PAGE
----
REVIEW: Blu-ray Debuts of Six Marvel Animated Films
As you might imagine, studios are combing their libraries to find related items to reissue to tie in with the frenzy surrounding the May 3 opening of The Avengers. Coming Tuesday are two more discs that come closest to the feature film, a sextet of Marvel Animation films in two sets. Making their Blu-ray debut, the first set is Ultimate Avengers Movie Collection which contains the two animated films based on the successful Ultimates comic, along with the bonus film Next Avengers: Heroes of Tomorrow. The other Blu-ray set is merely dubbed Marvel Animated Features and contains Planet Hulk, Invincible Iron Man, and Doctor Strange.
Both Ultimate films pretty closely follow the initial Ultimates arcs from Mark Millar and Bryan Hitch although the script is better at aping Millar than the animation is following Hitch’s naturalistic style. A significant change is that Tony Stark’s identity remains a secret and his tried and true heart issues remain an element as opposed to the Ultimate Universe’s brain tumor affliction – an odd choice but one that doesn’t spoil the fun. He reluctantly joins the team in the first film while he dons the War Machine armor in the second.
The heart and soul of the films remains Captain America (Justin Gross), the solider recently freed from a decades-long nap and slowly adjusting to a world that staggers his imagination daily.
It should be noted that the Joss Whedon film features the Chitauri, who are from this first storyline so the timing is especially apt. They threaten Earth in both films with the latter also being the vehicle to introduce us to the Ultimate version of T’Challa, the Black Panther (Jeffrey D. Sams).
The fifth in the film line, Next Avengers: Heroes of Tomorrow, came out in 2008 and has no resemblance to the superior Allan Heinberg but hews closer to the A-Next title as a part of MC2 line of potential future stories. This posits a world ruled by Ultron (Tom Kane) with most of its powerful champions dead. Iron Man is ordered by Captain America to take their children into hiding so we meet James Rogers (Noah C. Crawford), son of Cap and the Black Widow, Henry Pym Jr. (Aidan Drummond), Azari (Dempsey M. Pappion), son of the Black Panther, Torunn (Brenna O’Brien), scion of Thor and Sif. Stark trains them for a dozen years while the world suffers. When James accidentally activates the Iron Avengers, robotic replicas of Earth’s Mightiest Heroes, they follow their programming to attack Ultron, who gains control over them. It then falls to the next generation of champions, which also comes to include Francis Barton (Adrian Petriw), son of Hawkeye and Mockingbird.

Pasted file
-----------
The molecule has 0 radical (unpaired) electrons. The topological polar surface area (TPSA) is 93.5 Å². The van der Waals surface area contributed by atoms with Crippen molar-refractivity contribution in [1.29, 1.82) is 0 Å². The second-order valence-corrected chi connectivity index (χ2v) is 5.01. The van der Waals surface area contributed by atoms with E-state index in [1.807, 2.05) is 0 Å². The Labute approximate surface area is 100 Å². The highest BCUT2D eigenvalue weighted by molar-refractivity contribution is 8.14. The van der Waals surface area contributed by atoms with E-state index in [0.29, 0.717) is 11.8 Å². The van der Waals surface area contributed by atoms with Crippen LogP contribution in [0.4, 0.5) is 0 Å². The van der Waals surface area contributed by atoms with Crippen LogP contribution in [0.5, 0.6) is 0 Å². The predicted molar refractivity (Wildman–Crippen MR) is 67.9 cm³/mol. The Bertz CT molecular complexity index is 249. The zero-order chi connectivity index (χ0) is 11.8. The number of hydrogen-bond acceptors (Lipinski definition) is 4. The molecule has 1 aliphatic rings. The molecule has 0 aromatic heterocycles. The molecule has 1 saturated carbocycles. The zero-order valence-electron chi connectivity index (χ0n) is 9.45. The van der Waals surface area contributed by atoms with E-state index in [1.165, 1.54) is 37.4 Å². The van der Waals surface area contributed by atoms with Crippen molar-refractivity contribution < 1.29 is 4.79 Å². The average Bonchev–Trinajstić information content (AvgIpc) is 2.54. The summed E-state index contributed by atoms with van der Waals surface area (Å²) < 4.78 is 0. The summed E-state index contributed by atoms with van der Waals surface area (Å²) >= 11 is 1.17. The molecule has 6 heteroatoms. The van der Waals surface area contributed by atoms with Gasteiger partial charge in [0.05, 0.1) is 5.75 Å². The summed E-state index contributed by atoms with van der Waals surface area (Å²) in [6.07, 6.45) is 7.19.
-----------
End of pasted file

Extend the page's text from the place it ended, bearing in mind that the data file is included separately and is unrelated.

Some nice ideas but the junior heroes are flat without much spark to their characterization and dialogue.
The individual films comprising the second set are uneven. Planet Hulk, which we previously reviewed, is a nice adaptation of Greg Pak’s sprawling story. Invincible Iron Man inexplicably alters his origin story so he builds the first armor in China, aided by James Rhodes (Rodney Saulsberry). The Big Bad is Kahgan, the latest incarnation of The Mandarin, whose resurrection is sought by four powerful elementals. Shellhead has to prevent the vile man’s return and keep the world safe. It’s unevenly paced and takes elements from the live-action film, the Marvel Universe and Ultimate Universe versions so it’s a real mixed bag.
Interestingly Marc Worden voices Stark/Iron Man in five of the six movies but doesn’t resonate the same way Kevin Conroy does as the animated Batman. The second Ultimates film uses Dwight Schultz, Mark Hamill and Chi McBride and having them helps the movie tremendously. As always, the vocal casting robs the films of their strength, a consistent deficiency that they seem resistant to fixing.
Given the speculation that the Sorcerer Supreme is a likely candidate for the 2014 opening day slot Marvel has reserved, it’s nice to have this animated feature back in circulation because it does a pretty good job modernizing Stephen Strange (Bryce Johnson), arrogant medical practitioner turned penitent student of the Ancient One (Michael Yama). Marvels’ fourth animated feature, they’ve clearly gotten a handle on the adaptation process and sustaining a story for 95 minutes (actually the longest of the bunch). There are significant alterations such as the role of Wong (Paul Nakauchi) and first appearances of Baron Mordo (Kevin Michael Richardson) and the dread Dormammu (Jonathan Adams) but they work. It’s not perfect with a meandering middle and rushed climax but it’s better than a lot of the other Marvel animated movies.
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